NATO’s Tunnel Vision: Seeing Beyond Russia

NATO-maritime-operations.jpg

Perusing the media reports after the meeting of NATO defense ministers in London, I was most struck by what did not appear.

For instance, no apparent discussion about what is a growing threat to the economic security of the entire Euro-Atlantic world—the increasing ability of both “rogue states” and non-state actors (warlords, rebels and terrorist groups) to disrupt the shipping lanes that are vital to the prosperity of every Western state. Should Iran prove its ability to close, even for a short time, the straits of Hormuz; if pirates operating in the Red Sea cripple or destroy an oil tanker; if continued rebel attacks further reduce the supply of energy coming from the Gulf of Guinea—the ramifications would be quite serious. Already, the navies of individual NATO countries have begun to increase their activities to ensure that some of the most vital waterways remain safe for passage.

This past week, French commandos liberated captives taken by Somali pirates—and two more ships were seized.  French president Nicolas Sarkozy has submitted to the UN Security Council a proposal for more effective policing of waters—but that draft might carry more weight if NATO could demonstrate its ability to take action.  Yet, there appears to have been no discussion, at least as far as I can determine from the media coverage—at the NATO meeting about stepped-up alliance efforts. Nothing that I can find about what steps NATO should be taking to strengthen its partnerships throughout the Mediterranean region. Nothing about contingency plans for reassuring the world that the Persian Gulf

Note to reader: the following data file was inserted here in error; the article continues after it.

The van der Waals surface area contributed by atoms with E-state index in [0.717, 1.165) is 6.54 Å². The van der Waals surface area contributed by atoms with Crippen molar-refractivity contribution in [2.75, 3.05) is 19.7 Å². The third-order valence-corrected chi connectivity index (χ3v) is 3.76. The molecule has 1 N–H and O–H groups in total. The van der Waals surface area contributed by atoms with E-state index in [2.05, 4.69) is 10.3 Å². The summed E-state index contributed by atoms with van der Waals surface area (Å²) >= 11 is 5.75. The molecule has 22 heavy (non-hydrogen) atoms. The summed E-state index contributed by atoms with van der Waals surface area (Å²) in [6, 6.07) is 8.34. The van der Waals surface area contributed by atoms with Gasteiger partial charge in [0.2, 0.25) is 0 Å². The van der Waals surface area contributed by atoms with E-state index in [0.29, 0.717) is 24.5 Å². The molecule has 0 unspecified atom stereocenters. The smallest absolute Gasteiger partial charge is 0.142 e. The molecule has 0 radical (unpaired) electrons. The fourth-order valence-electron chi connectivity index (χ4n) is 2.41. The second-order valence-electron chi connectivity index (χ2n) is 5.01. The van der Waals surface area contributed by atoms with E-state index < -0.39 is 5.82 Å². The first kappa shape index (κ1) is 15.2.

will remain open for business.

I understand the concerns many new NATO members have about a resurgent Russia. Drawing up contingency plans for how NATO might defend and support the Baltic states, for instance, is a prudent action—after all, a military organization is supposed to consider all possibilities and be able to react accordingly. But a near singleminded focus on Russia to the detriment of other security challenges is not in the best interests of the alliance as a whole. And perhaps a build-up of NATO naval assets in the Black Sea is not the best use of those ships and capabilities when there are several critical chokepoints where the energy lifeblood of the Western world must flow that are under threat.

Moreover, after the London meeting, it is still quite apparent that there are major divisions among alliance members about how to approach and engage Russia. Putting that at the top of the agenda guarantees dissension. In contrast, it is hard to envision how protecting the maritime security of the Euro-Atlantic world could do anything but enhance alliance cohesion and solidarity at a time when both are otherwise weakening.

Nikolas K. Gvosdev is on the faculty of the U.S. Naval War College.